Analysts found in 2019, only 36 out of 7314 hate crimes were tagged as occurring in “cyberspace.”

Table showing the number of reported hate crime incidents reported against the number of law enforcement agencies reporting data between 2008 and 2019.
Table showing the number of reported hate crime incidents reported against the number of law enforcement agencies reporting data between 2008 and 2019. (Image: National Telecommunications and Information Administration Report)

The second source of data used was the National Crime Victimization Survey (NCVS), administered by the U.S. Census Bureau. While the UCR sources data from law enforcement, the NCVS sources data from approximately 95,000 households around the country annually, and asks respondents about all incidents they may have experienced, rather than only those reported to authorities. 

Respondents are asked if they believe their experiences are linked to prejudice or bigotry, and if so, details are asked to be provided. The report notes that details that were provided to the NCVS do not evidence any link to telecommunications systems. 

Number of totals reported and not reported hate crimes between 2009 and 2017 according to the Hate Crimes Statistics Briefing for the Virginia Advisory Committee U.S. Commission on Civil Rights and Department of Justice, March of 2019
Number of totals reported and not reported hate crimes between 2009 and 2017 according to the Hate Crimes Statistics Briefing for the Virginia Advisory Committee U.S. Commission on Civil Rights and Department of Justice, March of 2019 (Image: Bureau of Justice Statistics)

NTIA found “The evidence does not show that during the last decade, a time of expansive growth of electronic communications, particularly on the Internet and mobile devices as well as social media, there has been a rise in hate crime incidents.”

The report also found several studies often cited to support the theory that far-right groups have utilized the Internet to anonymize their activities and organize their crimes, all lacked empirical and causal bases for their claims.

NTIA also found a similar lack of empirical basis for the claims that bots, video games, chat services, and funding platforms had been connected to real cases of hate crimes.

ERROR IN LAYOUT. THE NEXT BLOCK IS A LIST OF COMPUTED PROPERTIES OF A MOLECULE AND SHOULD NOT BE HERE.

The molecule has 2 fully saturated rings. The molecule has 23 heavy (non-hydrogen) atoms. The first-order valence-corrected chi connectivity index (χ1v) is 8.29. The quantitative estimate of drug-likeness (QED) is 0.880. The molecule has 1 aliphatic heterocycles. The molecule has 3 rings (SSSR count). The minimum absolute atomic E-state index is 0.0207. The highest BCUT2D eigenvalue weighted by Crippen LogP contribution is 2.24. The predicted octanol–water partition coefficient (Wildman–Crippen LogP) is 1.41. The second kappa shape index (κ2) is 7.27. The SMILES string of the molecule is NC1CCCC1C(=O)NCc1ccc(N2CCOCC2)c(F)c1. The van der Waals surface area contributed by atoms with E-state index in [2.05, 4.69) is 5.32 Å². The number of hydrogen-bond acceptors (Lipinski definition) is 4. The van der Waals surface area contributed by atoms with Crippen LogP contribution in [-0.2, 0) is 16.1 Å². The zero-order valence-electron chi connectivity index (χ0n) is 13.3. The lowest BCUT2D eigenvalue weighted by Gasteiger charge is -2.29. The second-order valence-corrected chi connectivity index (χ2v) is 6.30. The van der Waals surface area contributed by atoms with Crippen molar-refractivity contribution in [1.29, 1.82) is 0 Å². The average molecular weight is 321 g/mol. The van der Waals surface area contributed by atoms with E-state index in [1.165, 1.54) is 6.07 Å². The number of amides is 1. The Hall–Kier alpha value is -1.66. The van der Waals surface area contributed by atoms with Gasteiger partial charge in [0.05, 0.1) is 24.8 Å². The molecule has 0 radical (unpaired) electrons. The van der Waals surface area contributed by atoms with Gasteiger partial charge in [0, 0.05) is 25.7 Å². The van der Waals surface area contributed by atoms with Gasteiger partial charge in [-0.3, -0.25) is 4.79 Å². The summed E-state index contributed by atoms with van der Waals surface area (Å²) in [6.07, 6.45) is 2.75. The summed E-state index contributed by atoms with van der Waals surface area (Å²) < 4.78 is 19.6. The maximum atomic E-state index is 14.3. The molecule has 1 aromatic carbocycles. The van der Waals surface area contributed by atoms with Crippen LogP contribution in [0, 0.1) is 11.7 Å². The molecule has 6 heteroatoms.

NTIA suggested the reconsideration of Section 230, which grants “broad immunity” to big tech platforms from liability for what their user’s post, saying “Section 230 shields social media platforms from rules everyone else must follow.

“Reforming Section 230 would greatly combat the problem of soliciting, aiding, and abetting hate crimes online.”

Censorship criticized

The report also levied heavy criticism on the notion that artificial intelligence should be used by big tech platforms to censor and moderate speech under the flag of preventing hate crimes. Most poignantly it noted the connection between this approach and the Chinese Communist regime’s methodology, stating, “Interestingly, much of this technology is being developed from approaches pioneered by the Chinese Communist Party to stifle political discussion and dissent.”

“Given that all the major social media platforms have rules against hate speech and, in fact, employ sophisticated algorithmic artificial intelligence (AI) approaches to enforce these often vague and contradictory rules in a manner also used by tyrannous regimes, it is appropriate to ask what they gain from it.”

NTIA continued, “Certainly, as this Report shows, the platforms have no reasonable expectation that their censorship will end hate crimes or even diminish it, as no empirical evidence exists linking increased hate speech with hate crimes.”

“Further, this censorship poses real dangers to our political system.  Under the hate speech prohibitions and other censorship rules, the platforms have removed content that many consider seriously engaged with pressing political and social issues.”